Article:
A centenary for reflection

HOMECOMING: Remembrance Day, an annual tradition begun by King George V in 1919, is about reflecting on lives lost and consequences suffered in World War I. This year marks 100 years since the conclusion of the war.
HOMECOMING: Remembrance Day, an annual tradition begun by King George V in 1919, is about reflecting on lives lost and consequences suffered in World War I. This year marks 100 years since the conclusion of the war.

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THE Great War claimed the lives of 61,512 Australians.

Remembrance Day, on November 11, serves to remind us of this shocking toll.

The “war to end all wars” began on July 28, 1914 and ended on November 11, 1918.

On November 11 millions of Australians, along with others from allied countries such as New Zealand and Britain, will wear a poppy as a mark of respect for those who fell In Flanders Fields, as well as on other battlefields.

Some may also wear a sprig of rosemary, which was found growing wild on the Gallipoli peninsula.

While the guns fell silent on November 11 after the armistice was declared, it wasn’t until June, 1919 at the Paris Peace Conference that an accord was struck.

The Treaty of Versailles forced Germany to disarm, make substantial territorial concessions and pay reparations.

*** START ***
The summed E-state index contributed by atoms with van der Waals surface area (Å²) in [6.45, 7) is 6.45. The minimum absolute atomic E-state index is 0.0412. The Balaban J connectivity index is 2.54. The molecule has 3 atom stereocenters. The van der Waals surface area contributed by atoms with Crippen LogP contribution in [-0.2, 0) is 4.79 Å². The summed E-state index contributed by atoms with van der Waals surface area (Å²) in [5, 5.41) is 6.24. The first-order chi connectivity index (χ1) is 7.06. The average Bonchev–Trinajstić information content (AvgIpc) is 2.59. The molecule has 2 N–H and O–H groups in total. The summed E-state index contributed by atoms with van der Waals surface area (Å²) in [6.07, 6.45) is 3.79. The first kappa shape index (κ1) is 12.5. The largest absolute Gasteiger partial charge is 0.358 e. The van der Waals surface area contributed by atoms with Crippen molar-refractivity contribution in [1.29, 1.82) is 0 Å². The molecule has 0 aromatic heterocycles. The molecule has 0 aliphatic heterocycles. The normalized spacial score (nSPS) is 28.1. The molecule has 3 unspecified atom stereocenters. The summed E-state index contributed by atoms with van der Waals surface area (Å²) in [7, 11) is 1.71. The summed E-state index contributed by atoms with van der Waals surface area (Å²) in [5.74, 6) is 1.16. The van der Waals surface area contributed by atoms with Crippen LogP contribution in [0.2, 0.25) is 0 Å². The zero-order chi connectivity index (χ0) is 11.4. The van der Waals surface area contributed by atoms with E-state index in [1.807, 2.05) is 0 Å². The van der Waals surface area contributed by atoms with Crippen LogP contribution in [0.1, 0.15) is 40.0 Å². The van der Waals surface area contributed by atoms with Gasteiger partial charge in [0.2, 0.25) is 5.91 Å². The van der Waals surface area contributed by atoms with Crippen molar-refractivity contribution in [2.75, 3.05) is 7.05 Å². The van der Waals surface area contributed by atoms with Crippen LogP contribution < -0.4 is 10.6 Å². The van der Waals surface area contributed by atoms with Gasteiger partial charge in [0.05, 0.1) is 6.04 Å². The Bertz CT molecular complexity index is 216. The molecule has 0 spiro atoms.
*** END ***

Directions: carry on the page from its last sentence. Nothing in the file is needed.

(Some would argue it was the onerous nature of these reparations that helped spark World War II, in 1939).

World War I claimed the lives of more than 16 million civilians and soldiers.

A skirmish in the German colony of New Guinea, Bitapaka, between Melanesian and German troops claimed the first Australian casualties. There, six soldiers died.

SAD: Unmarked graves.

SAD: Unmarked graves.

In 1915, the Anzac Cove campaign led to 26,000 Australian casualties, including 8000 killed in action or dying of wounds or disease.

The Battle of Fromelles in 1916 claimed 5533 Australian casualties in less than 24 hours. A further 76,836 Australian troops died on the Western Front in 1917, casualties from battles, such as Bullecourt (1 and 2), Messines, Menin Road, Broodseinde and the four-month campaign around Ypres, known as the battle of Passchendaele.

While peace was a relief, there was little to cheer.

Those who survived returned marked by their experiences, as recorded in subsequent novels, plays, annals and films. Lest we forget those who did not come home.

Remembrance Day, an annual tradition begun by King George V in 1919, is about reflecting on lives lost and consequences suffered.

It culminates with two minutes silence at 11am.

Buglers from the Defence Forces may be called upon to play The Last Post in strategic points, such as cenotaphs, in towns and cities, while others lay wreaths.

It gives us all an opportunity to stop and reflect and for a diminishing few to remember. 

Lest We Forget.

This story A centenary for reflection first appeared on Wollondilly Advertiser.